Similar to echocardiography, conventional cine CMR images do not provide information about the internal structure of the myocardium. However, a CMR myocardial tagging technique, spatial modulation of magnetization (SPAMM), originally proposed by Axel and further developed and refined by others, offers the opportunity to assess strain noninvasively. With these methods, the magnetization of the muscle tissue is spatially modulated, or “tagged,” by the application of a specific time series of radiofrequency (RF) pulses and magnetic field gradients. The tagging is typically applied immediately after the R-wave of the electrocardiogram (ECG). Images are then acquired during successive heart phases in which the tags may be identified as dark lines or grids. Because these tags are spatially fixed with respect to the muscle tissue at the time of the tag’s application, local myocardial motion can be derived from the translation, rotation, and distortion of the tags on the myocardium. However, because of the relaxation effects, the tags fade rapidly and cannot be reliably detected after end systole (approximately 300 ms after tag application). This is a serious drawback for the quantification of systolic and diastolic dynamics of the heart wall. Another limitation is that this approach does not compensate for through-plane motion. These limitations have been resolved through the development of the complementary SPAMM (CSPAMM) technique, on which we will focus in the remainder of the chapter.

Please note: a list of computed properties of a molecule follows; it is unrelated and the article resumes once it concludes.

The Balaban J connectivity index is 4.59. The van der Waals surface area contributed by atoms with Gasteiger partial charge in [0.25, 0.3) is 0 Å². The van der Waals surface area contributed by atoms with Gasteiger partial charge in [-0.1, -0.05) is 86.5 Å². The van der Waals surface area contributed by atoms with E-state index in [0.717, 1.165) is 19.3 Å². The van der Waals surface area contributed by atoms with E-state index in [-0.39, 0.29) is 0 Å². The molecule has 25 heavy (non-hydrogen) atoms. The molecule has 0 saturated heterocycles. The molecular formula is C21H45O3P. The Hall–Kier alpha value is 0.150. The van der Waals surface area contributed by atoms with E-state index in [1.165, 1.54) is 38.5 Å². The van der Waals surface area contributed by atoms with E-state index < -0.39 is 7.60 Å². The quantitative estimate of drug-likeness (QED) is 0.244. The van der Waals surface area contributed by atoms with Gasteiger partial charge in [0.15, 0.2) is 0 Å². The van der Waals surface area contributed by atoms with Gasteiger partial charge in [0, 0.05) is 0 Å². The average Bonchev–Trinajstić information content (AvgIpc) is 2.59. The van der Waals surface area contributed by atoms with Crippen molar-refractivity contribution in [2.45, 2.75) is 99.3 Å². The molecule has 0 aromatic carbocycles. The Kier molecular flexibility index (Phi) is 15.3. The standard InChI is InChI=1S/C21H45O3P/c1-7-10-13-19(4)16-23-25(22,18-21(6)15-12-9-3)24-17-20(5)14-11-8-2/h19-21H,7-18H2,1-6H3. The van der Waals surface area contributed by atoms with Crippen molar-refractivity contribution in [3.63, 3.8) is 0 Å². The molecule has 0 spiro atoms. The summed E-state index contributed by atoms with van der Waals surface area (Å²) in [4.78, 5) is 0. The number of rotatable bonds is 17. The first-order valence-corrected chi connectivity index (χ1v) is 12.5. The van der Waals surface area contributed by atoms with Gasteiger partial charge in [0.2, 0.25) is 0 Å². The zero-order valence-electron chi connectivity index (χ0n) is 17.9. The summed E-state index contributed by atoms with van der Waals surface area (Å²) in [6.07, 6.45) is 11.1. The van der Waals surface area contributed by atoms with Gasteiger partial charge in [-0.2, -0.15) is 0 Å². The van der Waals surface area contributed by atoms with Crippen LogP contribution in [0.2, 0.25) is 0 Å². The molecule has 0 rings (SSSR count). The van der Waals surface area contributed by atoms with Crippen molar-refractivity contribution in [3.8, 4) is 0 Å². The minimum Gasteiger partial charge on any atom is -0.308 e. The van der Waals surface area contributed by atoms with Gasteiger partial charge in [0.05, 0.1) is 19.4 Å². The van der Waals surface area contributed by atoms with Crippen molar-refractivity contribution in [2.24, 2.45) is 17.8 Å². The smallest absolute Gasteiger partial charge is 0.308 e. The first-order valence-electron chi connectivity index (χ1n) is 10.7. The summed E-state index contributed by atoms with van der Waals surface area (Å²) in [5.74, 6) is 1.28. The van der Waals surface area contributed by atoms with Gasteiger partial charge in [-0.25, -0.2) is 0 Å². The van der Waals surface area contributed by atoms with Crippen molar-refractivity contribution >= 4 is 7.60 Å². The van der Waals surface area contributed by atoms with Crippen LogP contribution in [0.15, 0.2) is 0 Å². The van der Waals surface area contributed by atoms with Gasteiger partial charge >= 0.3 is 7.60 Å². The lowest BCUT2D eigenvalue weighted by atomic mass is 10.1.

Complementary Spatial Modulation of Magnetization: Technical Developments
Complementary Spatial Modulation of Magnetization Tagging